Evaluation of Spring Discharge for Characterization of Groundwater Flow in Fractured Rock Aquifers: A Case Study from the Blue Ridge Province, VA
Gentry, William Miles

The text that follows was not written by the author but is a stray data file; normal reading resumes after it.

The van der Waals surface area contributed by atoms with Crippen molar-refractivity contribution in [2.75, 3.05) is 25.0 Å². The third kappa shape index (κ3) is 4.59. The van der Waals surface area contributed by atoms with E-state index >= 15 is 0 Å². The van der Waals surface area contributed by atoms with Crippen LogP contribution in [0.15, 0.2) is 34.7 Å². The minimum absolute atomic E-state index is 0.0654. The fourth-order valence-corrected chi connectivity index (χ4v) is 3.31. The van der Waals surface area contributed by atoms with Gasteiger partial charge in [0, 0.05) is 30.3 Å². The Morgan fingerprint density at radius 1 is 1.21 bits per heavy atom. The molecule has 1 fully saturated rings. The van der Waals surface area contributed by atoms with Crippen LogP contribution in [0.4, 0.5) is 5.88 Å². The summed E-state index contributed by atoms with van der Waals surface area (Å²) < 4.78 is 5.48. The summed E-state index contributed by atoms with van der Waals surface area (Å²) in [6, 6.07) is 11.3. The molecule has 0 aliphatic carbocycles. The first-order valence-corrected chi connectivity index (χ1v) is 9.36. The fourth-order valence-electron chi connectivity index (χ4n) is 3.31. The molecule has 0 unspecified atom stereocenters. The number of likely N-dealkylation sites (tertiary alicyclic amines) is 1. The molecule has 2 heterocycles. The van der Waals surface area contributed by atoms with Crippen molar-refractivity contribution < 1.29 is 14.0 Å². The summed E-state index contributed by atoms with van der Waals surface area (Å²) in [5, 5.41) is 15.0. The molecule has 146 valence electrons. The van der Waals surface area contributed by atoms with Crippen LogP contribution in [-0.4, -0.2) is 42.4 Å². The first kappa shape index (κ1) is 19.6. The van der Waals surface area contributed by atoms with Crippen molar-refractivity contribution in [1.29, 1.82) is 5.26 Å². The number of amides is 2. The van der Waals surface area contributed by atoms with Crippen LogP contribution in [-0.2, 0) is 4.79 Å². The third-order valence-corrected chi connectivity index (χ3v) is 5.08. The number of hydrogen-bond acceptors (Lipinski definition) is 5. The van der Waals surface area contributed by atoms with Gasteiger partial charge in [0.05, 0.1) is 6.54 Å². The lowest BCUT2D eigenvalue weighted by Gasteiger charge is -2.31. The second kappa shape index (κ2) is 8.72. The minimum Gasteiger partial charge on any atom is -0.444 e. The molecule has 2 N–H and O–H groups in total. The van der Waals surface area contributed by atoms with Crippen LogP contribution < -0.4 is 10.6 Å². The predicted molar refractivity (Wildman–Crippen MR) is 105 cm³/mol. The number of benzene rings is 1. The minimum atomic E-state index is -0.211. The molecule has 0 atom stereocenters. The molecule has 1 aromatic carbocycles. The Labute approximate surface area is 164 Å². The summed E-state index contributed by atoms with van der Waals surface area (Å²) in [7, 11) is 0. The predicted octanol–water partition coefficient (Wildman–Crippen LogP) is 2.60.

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Recent models of groundwater flow in the Blue Ridge Province suggest multiple aquifers and flow paths may be responsible for springs and seeps appearing throughout the region. Deep confined aquifers and shallow variably confined aquifers may contribute water to spring outlets, resulting in vastly different water quality and suitability for potable water supplies and stock watering. A new Low Flow Recording System (LoFRS) was developed to measure the discharge of these springs that are so ubiquitous throughout the Blue Ridge Province. Analysis of spring discharge, combined with electrical resistivity surveying, aquifer tests, and water chemistry data reveal mixed shallow and deep aquifer sources for some springs, while other springs and artesian wells are sourced only in the deep aquifer. The technique is suitable for rapid characterization of flow paths leading to spring outlets. Rapid characterization is important for evaluation of potential water quality problems arising from contamination of shallow and deep aquifers, and for evaluation of water resource susceptibility to drought. The spring discharge technique is also suitable for use in other locations where fractured rock and crystalline rock aquifers are common.
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